Research Papers:

Overcoming chemoresistance in prostate cancer with Chinese medicine Tripterygium wilfordii via multiple mechanisms

Zhijun Wang, Ranadheer Ravula, Leming Shi, Yunjie Song, Steven Yeung, Mandy Liu, Bernard Lau, Jijun Hao, Jeffrey Wang, Christopher Wai Kei Lam, Moses Sing Sum Chow _ and Ying Huang

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Oncotarget. 2016; 7:61246-61261. https://doi.org/10.18632/oncotarget.10868

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Zhijun Wang1, Ranadheer Ravula2, Leming Shi3, Yunjie Song3, Steven Yeung1, Mandy Liu2, Bernard Lau1, Jijun Hao4, Jeffrey Wang2, Christopher Wai Kei Lam5, Moses Sing Sum Chow1, Ying Huang2

1Center for Advancement of Drug Research and Evaluation, College of Pharmacy, Western University of Health Sciences, Pomona, CA, USA

2Department of Pharmaceutical Sciences, College of Pharmacy, Western University of Health Sciences, Pomona, CA, USA

3Center for Pharmacogenomics, State Key Laboratory of Genetic Engineering and MOE Key Laboratory of Contemporary Anthropology, Schools of Life Sciences and Pharmacy, Fudan University, Shanghai, China

4College of Veterinary Medicine, Western University of Health Sciences, Pomona, CA, USA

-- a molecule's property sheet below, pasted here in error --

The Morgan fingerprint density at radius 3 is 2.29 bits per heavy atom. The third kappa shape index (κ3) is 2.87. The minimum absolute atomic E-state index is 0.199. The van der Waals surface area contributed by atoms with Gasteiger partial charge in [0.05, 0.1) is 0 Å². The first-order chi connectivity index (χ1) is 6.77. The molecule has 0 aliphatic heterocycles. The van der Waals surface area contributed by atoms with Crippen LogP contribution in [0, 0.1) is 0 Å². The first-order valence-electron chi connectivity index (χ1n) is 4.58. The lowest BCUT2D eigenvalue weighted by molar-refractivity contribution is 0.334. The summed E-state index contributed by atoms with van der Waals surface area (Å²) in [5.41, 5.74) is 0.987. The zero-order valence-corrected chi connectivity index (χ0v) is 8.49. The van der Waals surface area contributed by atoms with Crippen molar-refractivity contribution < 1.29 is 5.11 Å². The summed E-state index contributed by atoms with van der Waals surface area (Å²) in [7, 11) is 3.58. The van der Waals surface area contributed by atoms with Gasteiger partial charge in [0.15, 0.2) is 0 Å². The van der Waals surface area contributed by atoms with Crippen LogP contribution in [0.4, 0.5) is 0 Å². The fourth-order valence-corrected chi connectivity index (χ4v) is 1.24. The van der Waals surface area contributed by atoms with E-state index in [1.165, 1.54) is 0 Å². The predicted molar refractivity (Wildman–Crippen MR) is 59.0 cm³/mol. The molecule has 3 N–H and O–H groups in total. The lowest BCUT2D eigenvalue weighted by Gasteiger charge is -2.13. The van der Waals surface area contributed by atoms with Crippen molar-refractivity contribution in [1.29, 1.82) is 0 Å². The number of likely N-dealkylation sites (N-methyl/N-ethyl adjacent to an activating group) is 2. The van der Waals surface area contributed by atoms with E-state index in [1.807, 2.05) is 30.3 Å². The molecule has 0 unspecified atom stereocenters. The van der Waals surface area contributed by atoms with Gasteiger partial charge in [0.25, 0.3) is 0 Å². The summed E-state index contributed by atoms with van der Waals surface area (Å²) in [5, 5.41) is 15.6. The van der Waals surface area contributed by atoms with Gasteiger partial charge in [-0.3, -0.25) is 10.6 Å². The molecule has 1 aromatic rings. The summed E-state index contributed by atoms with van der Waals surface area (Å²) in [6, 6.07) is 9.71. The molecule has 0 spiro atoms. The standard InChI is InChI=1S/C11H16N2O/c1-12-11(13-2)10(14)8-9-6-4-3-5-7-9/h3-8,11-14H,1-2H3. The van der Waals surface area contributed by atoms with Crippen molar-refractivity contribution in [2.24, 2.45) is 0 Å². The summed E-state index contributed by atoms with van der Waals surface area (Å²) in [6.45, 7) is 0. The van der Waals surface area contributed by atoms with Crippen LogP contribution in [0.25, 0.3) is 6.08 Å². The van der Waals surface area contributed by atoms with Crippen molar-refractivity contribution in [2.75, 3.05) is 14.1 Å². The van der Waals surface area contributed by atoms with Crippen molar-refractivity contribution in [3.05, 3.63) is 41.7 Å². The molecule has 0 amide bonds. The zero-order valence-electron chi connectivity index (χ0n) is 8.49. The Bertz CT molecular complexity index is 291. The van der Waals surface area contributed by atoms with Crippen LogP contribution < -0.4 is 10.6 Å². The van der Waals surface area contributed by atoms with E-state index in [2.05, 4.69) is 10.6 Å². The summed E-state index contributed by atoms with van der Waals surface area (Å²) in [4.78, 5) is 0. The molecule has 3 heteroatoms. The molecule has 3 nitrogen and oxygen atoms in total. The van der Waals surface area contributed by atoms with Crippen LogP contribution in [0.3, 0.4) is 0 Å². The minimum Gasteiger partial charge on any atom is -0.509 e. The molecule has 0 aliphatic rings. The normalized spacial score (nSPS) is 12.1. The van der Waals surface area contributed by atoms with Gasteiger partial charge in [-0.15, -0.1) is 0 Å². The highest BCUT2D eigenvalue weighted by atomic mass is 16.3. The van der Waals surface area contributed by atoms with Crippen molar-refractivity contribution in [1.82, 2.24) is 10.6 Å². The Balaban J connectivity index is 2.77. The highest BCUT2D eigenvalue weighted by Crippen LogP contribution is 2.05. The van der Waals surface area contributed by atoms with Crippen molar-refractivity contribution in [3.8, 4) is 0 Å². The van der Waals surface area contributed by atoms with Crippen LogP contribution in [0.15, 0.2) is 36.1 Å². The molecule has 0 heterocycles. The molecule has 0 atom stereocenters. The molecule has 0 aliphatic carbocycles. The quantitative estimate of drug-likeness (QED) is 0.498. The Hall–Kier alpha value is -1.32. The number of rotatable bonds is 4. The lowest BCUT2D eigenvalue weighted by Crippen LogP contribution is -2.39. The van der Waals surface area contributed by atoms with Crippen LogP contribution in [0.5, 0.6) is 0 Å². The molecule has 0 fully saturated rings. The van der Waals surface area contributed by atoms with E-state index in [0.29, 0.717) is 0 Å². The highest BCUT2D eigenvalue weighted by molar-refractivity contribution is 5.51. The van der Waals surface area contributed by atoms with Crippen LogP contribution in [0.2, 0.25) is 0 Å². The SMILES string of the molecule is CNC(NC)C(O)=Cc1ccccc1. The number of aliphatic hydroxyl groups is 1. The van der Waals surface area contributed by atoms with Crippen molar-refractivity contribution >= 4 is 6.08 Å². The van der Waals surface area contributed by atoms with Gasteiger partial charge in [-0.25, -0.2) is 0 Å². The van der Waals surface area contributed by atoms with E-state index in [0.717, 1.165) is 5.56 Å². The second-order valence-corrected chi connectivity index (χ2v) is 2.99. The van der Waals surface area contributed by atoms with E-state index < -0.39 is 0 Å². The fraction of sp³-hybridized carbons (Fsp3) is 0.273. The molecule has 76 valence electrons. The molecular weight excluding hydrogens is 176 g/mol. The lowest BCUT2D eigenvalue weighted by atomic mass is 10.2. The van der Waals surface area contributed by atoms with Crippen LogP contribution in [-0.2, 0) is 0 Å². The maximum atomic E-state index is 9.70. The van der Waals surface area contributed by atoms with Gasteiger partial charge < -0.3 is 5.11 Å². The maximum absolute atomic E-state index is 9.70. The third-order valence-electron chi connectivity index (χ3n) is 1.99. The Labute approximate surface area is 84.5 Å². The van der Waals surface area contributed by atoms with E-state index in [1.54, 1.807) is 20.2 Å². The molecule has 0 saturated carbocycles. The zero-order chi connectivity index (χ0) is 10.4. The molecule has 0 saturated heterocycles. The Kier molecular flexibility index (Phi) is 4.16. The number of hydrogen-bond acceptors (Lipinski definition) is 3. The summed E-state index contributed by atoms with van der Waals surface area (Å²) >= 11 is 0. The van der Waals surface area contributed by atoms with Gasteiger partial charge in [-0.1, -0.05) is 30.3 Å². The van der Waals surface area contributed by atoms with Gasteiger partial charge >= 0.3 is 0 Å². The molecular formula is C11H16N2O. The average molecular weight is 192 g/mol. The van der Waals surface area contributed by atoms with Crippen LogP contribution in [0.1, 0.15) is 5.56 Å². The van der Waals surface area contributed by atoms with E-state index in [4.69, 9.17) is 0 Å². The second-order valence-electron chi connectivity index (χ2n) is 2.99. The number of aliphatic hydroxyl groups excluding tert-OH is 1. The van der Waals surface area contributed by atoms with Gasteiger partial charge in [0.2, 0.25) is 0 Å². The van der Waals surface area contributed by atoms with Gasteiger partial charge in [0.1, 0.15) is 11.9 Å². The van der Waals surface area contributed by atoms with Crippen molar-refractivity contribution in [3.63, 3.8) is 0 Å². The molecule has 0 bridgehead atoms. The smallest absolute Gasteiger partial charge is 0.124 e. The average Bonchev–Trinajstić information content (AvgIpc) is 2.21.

5State Key Laboratory of Quality Research in Chinese Medicine, Macau Institute for Applied Research in Medicine and Health, Macau University of Science and Technology, Taipa, Macau

Correspondence to:

Moses Sing Sum Chow, email: [email protected]

Ying Huang, email: [email protected]

Keywords: chemotherapy, resistance, Chinese medicine, Tripterygium wilfordii, prostate cancer

Received: September 24, 2015    Accepted: July 06, 2016    Published: July 28, 2016


A leading cause of cancer chemotherapy failure is chemoresistance, which often involves multiple mechanisms. Chinese medicines (CM) usually contain multiple components which could potentially target many mechanisms simultaneously and may offer an advantage over single compounds that target one mechanism at a time. The purpose of this study was to investigate the chemosensitizing effect (CE) of a specific CM, Tripterygium wilfordii (TW), on prostate cancer cells resistant to docetaxel (Dtx) and identify the potential mechanisms. The CE of TW (in combination with Dtx) was evaluated in two Dtx resistant prostate cancer cell lines (PC3-TxR and DU145-TxR) and the efficacy of the combination for resistant PC3-TxR tumor was investigated using a xenograft mouse model. For mechanistic study, the inhibitory effect of TW on P-glycoprotein activity was assessed. In addition, novel gene targets of TW were identified using DNA microarray and quantitative PCR. Results showed that TW induced a CE of 8 and >38 folds in PC3-TxR and DU145-TxR cells, respectively with Dtx IC50 reversed back to that of the sensitive parent cells. An optimum dose of TW+Dtx significantly retarded tumor growth in mice compared to TW or Dtx alone. TW inhibited P-glycoprotein activity and induced a significant gene expression changes in genes related to angiogenesis, cell cycle regulation and differentiation. Our in vitro and in vivo studies demonstrate that TW in combination with Dtx was able to overcome the chemoresistance and suppress resistant prostate tumor growth via multi-mechanisms.

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